Yesterday CNBC posted an article about Jeffrey Epstein’s lawyers negotiating bail for their client. Jeffrey Epstein is willing to post bail as high as $100 million. Would you take that deal?
The article notes a few things that might cause someone to hesitate before agreeing to the deal:
“We know they have found photos of young women in his home,” Farmer (Annie Farmer, one of his accusers) noted, referring to what prosecutors have said was a “vast trove” of lewd photos of young women or girls that investigators discovered in Epstein’s New York residence.
Before the accusers spoke, Assistant U.S. Attorney Alex Rossmiller said that a number of other witnesses contacted authorities after Epstein was recently indicted, and that prosecutors are trying to corroborate their allegations against him.
Rossmiller also revealed that investigators found in Epstein’s $77 million Manhattan townhouse a locked safe containing “piles of cash” and “dozens of diamonds,” as well as an expired passport dating to the 1980s from another country that has Epstein’s photograph on it — but with a different name and a stated residence of Saudi Arabia.
Rossmiller also said that “many, many photographs” of young-looking girls were found in the safe, and that the prosecutors have identified at least one person among them who claims to be a victim of Epstein’s.
Fake passports, diamonds, piles of cash…would you trust this person out on bail?
The world is searching for the missing Malaysia Airlines flight MH370. The Diplomat posted an interesting story yesterday about the flight. There were at least two passengers on the plane with stolen passports.
The article notes:
“The counterfeiting of all sorts of identifications is very widespread, particularly out of Thailand,” Steve Vickers, a Hong Kong-based risk consultant, told The Wall Street Journal. “It’s pretty easy to pick up a stolen or a counterfeit passport.”
…“Any flight of that size in Asia would be carrying a couple of people with false passports,” said Clive Williams, a counter-terrorism expert at Macquarie University in Australia. “When you think about the number of passports that have been stolen or gone missing around the world, it could be related, but it is probably not.”
This morning, Malaysia’s Transport Minister Hishamuddin Hussein said that a total of four passengers are being investigated: the two impersonating Kozel and Marald, as well as two other travelers with European passports described as “possibly Ukrainian.”
There are a lot of theories as to what has happened to the plane. One commenter on the article in The Diplomat explained how an empty fuel tank could have exploded. While that explanation is as feasible as any other, it doesn’t explain why the plane would have changed direction and dropped below the radar. I would also wonder if there are any old World War II airfields in the area that could be used without raising suspicion. But what would be the purpose of stealing an airplane? Why has no one demanded ransom or claimed credit?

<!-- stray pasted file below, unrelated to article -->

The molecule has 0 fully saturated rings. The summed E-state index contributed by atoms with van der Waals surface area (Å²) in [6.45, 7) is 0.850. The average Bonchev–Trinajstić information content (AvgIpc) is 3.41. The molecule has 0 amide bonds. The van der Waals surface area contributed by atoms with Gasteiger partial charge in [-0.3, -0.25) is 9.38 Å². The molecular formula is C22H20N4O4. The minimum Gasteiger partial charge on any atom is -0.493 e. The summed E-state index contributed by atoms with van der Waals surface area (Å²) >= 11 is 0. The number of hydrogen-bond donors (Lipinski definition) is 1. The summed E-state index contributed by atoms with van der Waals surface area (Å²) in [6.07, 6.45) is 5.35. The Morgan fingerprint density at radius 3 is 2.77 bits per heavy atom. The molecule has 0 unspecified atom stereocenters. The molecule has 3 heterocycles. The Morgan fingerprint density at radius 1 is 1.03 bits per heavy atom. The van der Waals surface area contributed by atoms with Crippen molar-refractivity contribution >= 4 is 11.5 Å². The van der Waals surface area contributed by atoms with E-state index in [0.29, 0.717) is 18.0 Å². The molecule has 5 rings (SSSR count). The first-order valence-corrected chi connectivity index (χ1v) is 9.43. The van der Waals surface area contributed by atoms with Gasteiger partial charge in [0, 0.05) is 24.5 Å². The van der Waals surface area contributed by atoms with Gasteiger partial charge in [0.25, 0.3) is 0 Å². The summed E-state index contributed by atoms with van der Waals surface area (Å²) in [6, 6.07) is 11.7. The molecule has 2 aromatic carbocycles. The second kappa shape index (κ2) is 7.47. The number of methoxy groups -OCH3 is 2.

It is also somewhat odd that we have not heard stories from anyone who is relieved that by some chain of events that they missed the plane. Usually after a plane crash, at least one person comes forward explaining that they got caught in traffic and missed the plane. I personally know a soldier who was coming home from Iraq and had to change planes in an American airport and missed at least three flights because kind, patriotic Americans kept on buying him drinks!
Like everyone else, I really have no clue as to what has happened.
Yesterday Yahoo News posted a story that reminds us that compassion is still a part of our world. Inbar Chomsky of Rehovot, Israel, was on her way to Camp Simcha in Glen Spey, New York, a camp for children who suffer from cancer and other hematologic illnesses. As she was seated on the plane in Israel, preparing for the flight to New York, the flight attendants could not find her passport. After an extensive search, her passport was not found, she was taken off the plane and her mother was called to pick her up. The plane prepared for take off and headed for the runway.
As the plane approached the runway, someone located Inbar Chomsky’s passport. The plane turned around, picked up the child and headed for New York.
The article reports:
Although Yahoo! Shine could not reach an El Al spokesperson for comment, the airline sent a statement to the Times of Israel that read, “Planes rarely return to the gate after departing. The plane was on its way to the runway, when the passport was found on the plane. After consulting with El Al crew on the plane and El Al staff at the airport the decision was made and the plane returned to pick up Inbar. El Al was honored and proud to help Inbar’s dream to go to the camp in the USA come true. We wish Inbar full recovery and health.”
What a fantastic story!